After two challenging seasons of navigating closed borders and safety due to Covid, Obermeyer received a proposal for the project to be a Level 1 production. “The absolute fucking win that is, not just for seventeen year old Laura, but this guy, are you kidding me?” laughed Obermeyer. “God, I’m fangirling so hard about this.”
In the planning of In Your Dreams, which Obermeyer describes as more of an art project than a ski movie, great effort has been put into recruiting marginalized creatives to help her realize her vision. “I’m bringing on someone to make a custom typeface to use in the movie, and all our logos and help us with motion graphics, there’s a really talented graphic designer that lives in Denver and is female and able to do that role of creative direction. For music we’re having an original score put together by a friend of mine who’s studying audio engineering in Brooklyn, who’s super sick and is going to come out and help me score the movie, they are also super jazzed on it.”
With this carefully crafted team, Obermeyer is fully seizing the opportunity to give voice to otherwise under-represented athletes and creatives. She explained, “we’re technically not an all female production, we’ve got nonbinary, and non gender conforming people involved, we’ve got one filmer who’s male, he’s our token male.”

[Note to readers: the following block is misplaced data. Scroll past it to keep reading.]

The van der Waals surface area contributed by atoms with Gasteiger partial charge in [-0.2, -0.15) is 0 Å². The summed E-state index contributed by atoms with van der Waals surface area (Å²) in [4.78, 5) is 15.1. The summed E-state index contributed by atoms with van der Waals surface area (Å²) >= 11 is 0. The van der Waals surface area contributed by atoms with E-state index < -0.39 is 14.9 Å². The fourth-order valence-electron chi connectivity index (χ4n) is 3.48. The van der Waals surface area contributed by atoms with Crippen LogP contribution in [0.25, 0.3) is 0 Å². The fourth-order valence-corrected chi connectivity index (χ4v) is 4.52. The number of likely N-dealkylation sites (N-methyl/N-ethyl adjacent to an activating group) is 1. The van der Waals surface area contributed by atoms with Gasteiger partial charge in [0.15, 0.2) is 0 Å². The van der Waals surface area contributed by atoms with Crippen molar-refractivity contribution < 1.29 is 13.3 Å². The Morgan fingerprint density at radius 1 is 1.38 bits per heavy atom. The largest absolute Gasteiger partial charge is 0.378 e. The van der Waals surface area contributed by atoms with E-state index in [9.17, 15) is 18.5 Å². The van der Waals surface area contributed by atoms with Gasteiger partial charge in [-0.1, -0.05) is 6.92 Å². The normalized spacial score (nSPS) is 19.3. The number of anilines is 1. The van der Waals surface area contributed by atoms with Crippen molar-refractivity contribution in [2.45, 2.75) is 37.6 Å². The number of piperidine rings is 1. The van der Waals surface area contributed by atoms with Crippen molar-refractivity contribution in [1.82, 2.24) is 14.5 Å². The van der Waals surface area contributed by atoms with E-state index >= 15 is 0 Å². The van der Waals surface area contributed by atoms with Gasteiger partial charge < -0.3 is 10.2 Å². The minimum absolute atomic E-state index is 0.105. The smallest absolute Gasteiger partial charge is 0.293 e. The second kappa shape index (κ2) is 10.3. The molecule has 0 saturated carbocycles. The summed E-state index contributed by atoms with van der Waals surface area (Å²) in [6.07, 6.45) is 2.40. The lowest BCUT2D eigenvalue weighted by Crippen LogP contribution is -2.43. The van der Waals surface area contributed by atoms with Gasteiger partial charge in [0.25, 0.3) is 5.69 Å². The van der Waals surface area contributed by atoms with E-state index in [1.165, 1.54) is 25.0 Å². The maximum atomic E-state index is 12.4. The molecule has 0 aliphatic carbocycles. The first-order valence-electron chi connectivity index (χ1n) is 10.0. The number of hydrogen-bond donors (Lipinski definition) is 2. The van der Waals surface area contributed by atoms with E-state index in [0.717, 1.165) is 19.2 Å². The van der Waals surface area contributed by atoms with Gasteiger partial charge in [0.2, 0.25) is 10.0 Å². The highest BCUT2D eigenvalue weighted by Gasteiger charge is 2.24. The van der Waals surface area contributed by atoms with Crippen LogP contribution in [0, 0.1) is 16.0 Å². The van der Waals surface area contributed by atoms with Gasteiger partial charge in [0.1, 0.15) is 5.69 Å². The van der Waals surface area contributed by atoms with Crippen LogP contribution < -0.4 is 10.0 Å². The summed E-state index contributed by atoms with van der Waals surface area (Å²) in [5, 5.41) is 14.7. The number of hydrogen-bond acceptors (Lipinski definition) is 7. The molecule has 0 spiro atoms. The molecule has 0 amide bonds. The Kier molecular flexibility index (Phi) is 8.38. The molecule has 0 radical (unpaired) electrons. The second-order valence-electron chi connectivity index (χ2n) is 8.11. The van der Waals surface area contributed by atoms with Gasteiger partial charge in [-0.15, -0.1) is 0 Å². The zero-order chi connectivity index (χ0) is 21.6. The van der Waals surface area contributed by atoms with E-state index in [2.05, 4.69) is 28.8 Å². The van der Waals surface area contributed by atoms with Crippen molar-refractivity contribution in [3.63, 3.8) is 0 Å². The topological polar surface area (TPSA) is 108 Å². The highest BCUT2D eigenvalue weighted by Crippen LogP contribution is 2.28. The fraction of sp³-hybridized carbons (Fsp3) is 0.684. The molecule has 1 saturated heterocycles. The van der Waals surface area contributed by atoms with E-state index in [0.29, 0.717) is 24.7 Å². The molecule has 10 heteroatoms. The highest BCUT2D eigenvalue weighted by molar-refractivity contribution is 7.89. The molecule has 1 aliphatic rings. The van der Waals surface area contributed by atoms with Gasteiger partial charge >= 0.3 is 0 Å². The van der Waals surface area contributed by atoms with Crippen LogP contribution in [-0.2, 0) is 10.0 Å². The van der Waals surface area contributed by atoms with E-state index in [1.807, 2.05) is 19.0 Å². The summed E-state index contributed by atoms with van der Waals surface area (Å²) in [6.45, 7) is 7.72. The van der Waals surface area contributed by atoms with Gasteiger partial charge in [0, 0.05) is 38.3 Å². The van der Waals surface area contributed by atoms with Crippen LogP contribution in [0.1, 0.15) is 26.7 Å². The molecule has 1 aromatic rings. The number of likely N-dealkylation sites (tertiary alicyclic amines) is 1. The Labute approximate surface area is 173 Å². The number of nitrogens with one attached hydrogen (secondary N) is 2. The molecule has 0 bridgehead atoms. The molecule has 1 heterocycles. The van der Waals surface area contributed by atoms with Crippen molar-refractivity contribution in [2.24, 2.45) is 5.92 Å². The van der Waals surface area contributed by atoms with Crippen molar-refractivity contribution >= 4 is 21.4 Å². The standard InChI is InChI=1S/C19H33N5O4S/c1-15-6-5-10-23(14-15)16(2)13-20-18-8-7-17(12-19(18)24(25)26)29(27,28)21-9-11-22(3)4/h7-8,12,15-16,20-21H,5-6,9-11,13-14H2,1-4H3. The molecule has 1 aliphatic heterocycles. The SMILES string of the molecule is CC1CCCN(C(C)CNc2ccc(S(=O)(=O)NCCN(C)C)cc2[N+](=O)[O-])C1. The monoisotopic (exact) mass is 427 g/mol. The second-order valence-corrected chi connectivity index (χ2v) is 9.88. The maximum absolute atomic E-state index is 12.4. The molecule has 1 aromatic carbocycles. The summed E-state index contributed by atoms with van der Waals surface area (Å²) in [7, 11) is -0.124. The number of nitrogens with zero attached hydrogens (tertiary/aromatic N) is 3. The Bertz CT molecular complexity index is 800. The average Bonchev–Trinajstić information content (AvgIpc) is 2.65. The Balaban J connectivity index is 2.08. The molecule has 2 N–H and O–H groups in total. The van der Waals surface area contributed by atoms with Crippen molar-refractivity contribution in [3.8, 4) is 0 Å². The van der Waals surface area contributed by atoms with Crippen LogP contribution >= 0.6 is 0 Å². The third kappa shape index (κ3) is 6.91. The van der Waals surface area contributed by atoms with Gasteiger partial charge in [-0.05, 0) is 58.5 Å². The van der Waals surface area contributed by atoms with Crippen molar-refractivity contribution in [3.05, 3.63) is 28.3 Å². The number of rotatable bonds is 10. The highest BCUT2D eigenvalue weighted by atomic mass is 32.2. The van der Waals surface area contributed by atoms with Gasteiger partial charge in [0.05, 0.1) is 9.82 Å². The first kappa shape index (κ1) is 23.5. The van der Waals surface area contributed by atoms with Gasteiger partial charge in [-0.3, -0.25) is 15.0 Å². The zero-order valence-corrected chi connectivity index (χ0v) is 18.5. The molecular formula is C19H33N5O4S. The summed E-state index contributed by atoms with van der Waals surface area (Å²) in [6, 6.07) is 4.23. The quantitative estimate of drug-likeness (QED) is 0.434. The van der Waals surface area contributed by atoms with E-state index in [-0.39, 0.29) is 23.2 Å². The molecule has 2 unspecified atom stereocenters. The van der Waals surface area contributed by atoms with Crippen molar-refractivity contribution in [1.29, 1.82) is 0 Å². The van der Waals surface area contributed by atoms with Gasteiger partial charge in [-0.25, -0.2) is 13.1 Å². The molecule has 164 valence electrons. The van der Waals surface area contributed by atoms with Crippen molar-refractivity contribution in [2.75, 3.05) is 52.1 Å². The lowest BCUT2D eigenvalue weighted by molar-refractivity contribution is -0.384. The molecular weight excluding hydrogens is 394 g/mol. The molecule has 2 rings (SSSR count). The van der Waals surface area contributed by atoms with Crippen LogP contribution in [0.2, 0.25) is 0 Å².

The film, which will be filled with “street, pow, all the good stuff,” is set to have clips from various locations across North America and Europe, keeping some of the original Jyosei crew connected. With such amazing locations, it may surprise some that the primary focus of the film will be the Midwest, where Obermeyer plans to shoot street skiing.
By highlighting these less romanticized spots, Obermeyer strives to show the disheartened potential skier that they don’t need to live in Whistler or Jackson Hole to experience the joys of skiing, they can fall in love with the sport anywhere. One spot Obermeyer is particularly excited to film is in St. Paul, Minnesota, with the personification of her creative impetus.
“We’re going to ski with Alanna,” grinned Obermeyer.
It’s an incredible opportunity, for two people who have inspired one another in indescribable ways, to be able to experience a sport they both love together. The impact of Obermeyer’s work cannot be overstated.
Finding the facets of life that drive you is a constant journey marching through the background of our existence. For Obermeyer, the act of creation has become a key part of her identity. Beyond the boundaries of message and medium, Obermeyer shared an innate truth of what defines and drives her creativity.
“Creativity is a natural occurrence, though the degree at which you give it energy varies among everyone. For me, ignoring the need to create is pretty lethal. I have to always be making something. It’s kind of a paradox, because to create anything requires you to be so inflexible on your vision, yet also accepting of change and whatever variables you encounter in the process. It is incredibly frustrating and painful, but when ‘complete’ the elucidation from mind to matter is a really beautiful and special thing.”